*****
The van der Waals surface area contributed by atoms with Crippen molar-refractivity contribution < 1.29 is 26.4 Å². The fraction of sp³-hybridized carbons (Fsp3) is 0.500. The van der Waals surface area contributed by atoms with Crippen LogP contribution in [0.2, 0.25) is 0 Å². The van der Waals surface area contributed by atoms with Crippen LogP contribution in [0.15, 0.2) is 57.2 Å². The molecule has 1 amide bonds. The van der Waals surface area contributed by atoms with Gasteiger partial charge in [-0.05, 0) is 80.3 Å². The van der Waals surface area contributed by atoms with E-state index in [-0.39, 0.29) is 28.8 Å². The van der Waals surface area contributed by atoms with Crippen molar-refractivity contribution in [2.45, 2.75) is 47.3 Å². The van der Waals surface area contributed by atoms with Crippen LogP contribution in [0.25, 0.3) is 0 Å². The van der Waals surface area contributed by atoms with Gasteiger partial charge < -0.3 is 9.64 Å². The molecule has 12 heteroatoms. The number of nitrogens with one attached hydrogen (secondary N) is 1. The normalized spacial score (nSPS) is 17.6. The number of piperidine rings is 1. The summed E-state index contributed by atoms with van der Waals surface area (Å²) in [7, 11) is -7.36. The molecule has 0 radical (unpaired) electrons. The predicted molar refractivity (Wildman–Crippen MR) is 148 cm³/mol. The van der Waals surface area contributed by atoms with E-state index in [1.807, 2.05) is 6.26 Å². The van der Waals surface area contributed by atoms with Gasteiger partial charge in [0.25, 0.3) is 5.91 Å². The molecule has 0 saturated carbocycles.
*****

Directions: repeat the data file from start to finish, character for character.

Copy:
The van der Waals surface area contributed by atoms with Crippen molar-refractivity contribution < 1.29 is 26.4 Å². The fraction of sp³-hybridized carbons (Fsp3) is 0.500. The van der Waals surface area contributed by atoms with Crippen LogP contribution in [0.2, 0.25) is 0 Å². The van der Waals surface area contributed by atoms with Crippen LogP contribution in [0.15, 0.2) is 57.2 Å². The molecule has 1 amide bonds. The van der Waals surface area contributed by atoms with Gasteiger partial charge in [-0.05, 0) is 80.3 Å². The van der Waals surface area contributed by atoms with E-state index in [-0.39, 0.29) is 28.8 Å². The van der Waals surface area contributed by atoms with Crippen molar-refractivity contribution in [2.45, 2.75) is 47.3 Å². The van der Waals surface area contributed by atoms with Crippen LogP contribution in [0.25, 0.3) is 0 Å². The van der Waals surface area contributed by atoms with Gasteiger partial charge < -0.3 is 9.64 Å². The molecule has 12 heteroatoms. The number of nitrogens with one attached hydrogen (secondary N) is 1. The normalized spacial score (nSPS) is 17.6. The number of piperidine rings is 1. The summed E-state index contributed by atoms with van der Waals surface area (Å²) in [7, 11) is -7.36. The molecule has 0 radical (unpaired) electrons. The predicted molar refractivity (Wildman–Crippen MR) is 148 cm³/mol. The van der Waals surface area contributed by atoms with E-state index in [1.807, 2.05) is 6.26 Å². The van der Waals surface area contributed by atoms with Gasteiger partial charge in [0.25, 0.3) is 5.91 Å². The molecule has 0 saturated carbocycles.